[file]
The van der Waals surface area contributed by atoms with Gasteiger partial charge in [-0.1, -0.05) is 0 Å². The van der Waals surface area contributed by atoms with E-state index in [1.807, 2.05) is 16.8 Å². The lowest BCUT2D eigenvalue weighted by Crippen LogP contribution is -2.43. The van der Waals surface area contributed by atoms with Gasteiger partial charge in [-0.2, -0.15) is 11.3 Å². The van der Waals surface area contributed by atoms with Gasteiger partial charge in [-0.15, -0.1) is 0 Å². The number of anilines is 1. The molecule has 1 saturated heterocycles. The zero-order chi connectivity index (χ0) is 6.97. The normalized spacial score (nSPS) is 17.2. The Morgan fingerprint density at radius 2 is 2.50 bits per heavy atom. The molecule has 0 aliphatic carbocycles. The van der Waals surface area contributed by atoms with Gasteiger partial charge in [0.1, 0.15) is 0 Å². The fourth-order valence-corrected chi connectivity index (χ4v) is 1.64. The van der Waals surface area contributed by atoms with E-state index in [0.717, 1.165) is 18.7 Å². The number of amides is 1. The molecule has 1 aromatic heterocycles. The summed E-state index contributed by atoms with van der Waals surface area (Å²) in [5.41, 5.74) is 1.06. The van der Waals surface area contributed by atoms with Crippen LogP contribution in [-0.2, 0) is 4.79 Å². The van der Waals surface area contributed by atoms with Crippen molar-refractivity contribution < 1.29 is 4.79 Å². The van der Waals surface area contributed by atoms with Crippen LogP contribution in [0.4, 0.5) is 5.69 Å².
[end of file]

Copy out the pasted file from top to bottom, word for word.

The van der Waals surface area contributed by atoms with Gasteiger partial charge in [-0.1, -0.05) is 0 Å². The van der Waals surface area contributed by atoms with E-state index in [1.807, 2.05) is 16.8 Å². The lowest BCUT2D eigenvalue weighted by Crippen LogP contribution is -2.43. The van der Waals surface area contributed by atoms with Gasteiger partial charge in [-0.2, -0.15) is 11.3 Å². The van der Waals surface area contributed by atoms with Gasteiger partial charge in [-0.15, -0.1) is 0 Å². The number of anilines is 1. The molecule has 1 saturated heterocycles. The zero-order chi connectivity index (χ0) is 6.97. The normalized spacial score (nSPS) is 17.2. The Morgan fingerprint density at radius 2 is 2.50 bits per heavy atom. The molecule has 0 aliphatic carbocycles. The van der Waals surface area contributed by atoms with Gasteiger partial charge in [0.1, 0.15) is 0 Å². The fourth-order valence-corrected chi connectivity index (χ4v) is 1.64. The van der Waals surface area contributed by atoms with E-state index in [0.717, 1.165) is 18.7 Å². The number of amides is 1. The molecule has 1 aromatic heterocycles. The summed E-state index contributed by atoms with van der Waals surface area (Å²) in [5.41, 5.74) is 1.06. The van der Waals surface area contributed by atoms with Crippen LogP contribution in [-0.2, 0) is 4.79 Å². The van der Waals surface area contributed by atoms with Crippen molar-refractivity contribution < 1.29 is 4.79 Å². The van der Waals surface area contributed by atoms with Crippen LogP contribution in [0.4, 0.5) is 5.69 Å².